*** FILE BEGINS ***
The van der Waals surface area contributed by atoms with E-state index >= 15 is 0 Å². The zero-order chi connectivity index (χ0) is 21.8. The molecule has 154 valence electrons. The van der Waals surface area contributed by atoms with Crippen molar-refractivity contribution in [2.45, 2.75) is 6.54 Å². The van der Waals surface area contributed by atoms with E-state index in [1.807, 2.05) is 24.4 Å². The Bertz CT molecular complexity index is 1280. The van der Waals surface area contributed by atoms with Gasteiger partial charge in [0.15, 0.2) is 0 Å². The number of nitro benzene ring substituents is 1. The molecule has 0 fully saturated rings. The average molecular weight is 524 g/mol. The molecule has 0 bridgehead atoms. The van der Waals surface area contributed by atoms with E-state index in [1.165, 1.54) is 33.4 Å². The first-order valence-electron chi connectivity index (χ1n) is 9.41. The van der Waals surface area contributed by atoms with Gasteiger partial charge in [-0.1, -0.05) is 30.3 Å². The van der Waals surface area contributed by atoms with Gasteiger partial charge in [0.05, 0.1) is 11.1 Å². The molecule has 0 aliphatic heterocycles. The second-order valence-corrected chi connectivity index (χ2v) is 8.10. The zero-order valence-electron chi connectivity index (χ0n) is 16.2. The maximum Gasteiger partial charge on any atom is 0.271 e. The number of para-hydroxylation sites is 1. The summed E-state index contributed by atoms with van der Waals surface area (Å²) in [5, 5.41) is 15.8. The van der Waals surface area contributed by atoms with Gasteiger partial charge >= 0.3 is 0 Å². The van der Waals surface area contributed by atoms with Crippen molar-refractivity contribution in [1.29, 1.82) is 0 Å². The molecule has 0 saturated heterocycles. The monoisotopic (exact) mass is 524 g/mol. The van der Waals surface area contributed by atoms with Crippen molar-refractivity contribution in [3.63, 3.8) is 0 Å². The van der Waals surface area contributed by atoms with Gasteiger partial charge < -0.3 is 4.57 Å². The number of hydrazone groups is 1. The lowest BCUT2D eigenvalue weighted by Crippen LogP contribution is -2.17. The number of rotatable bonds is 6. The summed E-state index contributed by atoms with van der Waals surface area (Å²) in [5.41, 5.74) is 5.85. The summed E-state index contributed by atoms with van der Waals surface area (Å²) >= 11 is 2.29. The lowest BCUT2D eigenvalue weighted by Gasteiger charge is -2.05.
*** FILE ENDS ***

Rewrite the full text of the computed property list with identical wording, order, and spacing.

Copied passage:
The van der Waals surface area contributed by atoms with E-state index >= 15 is 0 Å². The zero-order chi connectivity index (χ0) is 21.8. The molecule has 154 valence electrons. The van der Waals surface area contributed by atoms with Crippen molar-refractivity contribution in [2.45, 2.75) is 6.54 Å². The van der Waals surface area contributed by atoms with E-state index in [1.807, 2.05) is 24.4 Å². The Bertz CT molecular complexity index is 1280. The van der Waals surface area contributed by atoms with Gasteiger partial charge in [0.15, 0.2) is 0 Å². The number of nitro benzene ring substituents is 1. The molecule has 0 fully saturated rings. The average molecular weight is 524 g/mol. The molecule has 0 bridgehead atoms. The van der Waals surface area contributed by atoms with E-state index in [1.165, 1.54) is 33.4 Å². The first-order valence-electron chi connectivity index (χ1n) is 9.41. The van der Waals surface area contributed by atoms with Gasteiger partial charge in [-0.1, -0.05) is 30.3 Å². The van der Waals surface area contributed by atoms with Gasteiger partial charge in [0.05, 0.1) is 11.1 Å². The molecule has 0 aliphatic heterocycles. The second-order valence-corrected chi connectivity index (χ2v) is 8.10. The zero-order valence-electron chi connectivity index (χ0n) is 16.2. The maximum Gasteiger partial charge on any atom is 0.271 e. The number of para-hydroxylation sites is 1. The summed E-state index contributed by atoms with van der Waals surface area (Å²) in [5, 5.41) is 15.8. The van der Waals surface area contributed by atoms with Gasteiger partial charge >= 0.3 is 0 Å². The van der Waals surface area contributed by atoms with Crippen molar-refractivity contribution in [1.29, 1.82) is 0 Å². The molecule has 0 saturated heterocycles. The monoisotopic (exact) mass is 524 g/mol. The van der Waals surface area contributed by atoms with Crippen molar-refractivity contribution in [3.63, 3.8) is 0 Å². The van der Waals surface area contributed by atoms with Gasteiger partial charge < -0.3 is 4.57 Å². The number of hydrazone groups is 1. The lowest BCUT2D eigenvalue weighted by Crippen LogP contribution is -2.17. The number of rotatable bonds is 6. The summed E-state index contributed by atoms with van der Waals surface area (Å²) in [5.41, 5.74) is 5.85. The summed E-state index contributed by atoms with van der Waals surface area (Å²) >= 11 is 2.29. The lowest BCUT2D eigenvalue weighted by Gasteiger charge is -2.05.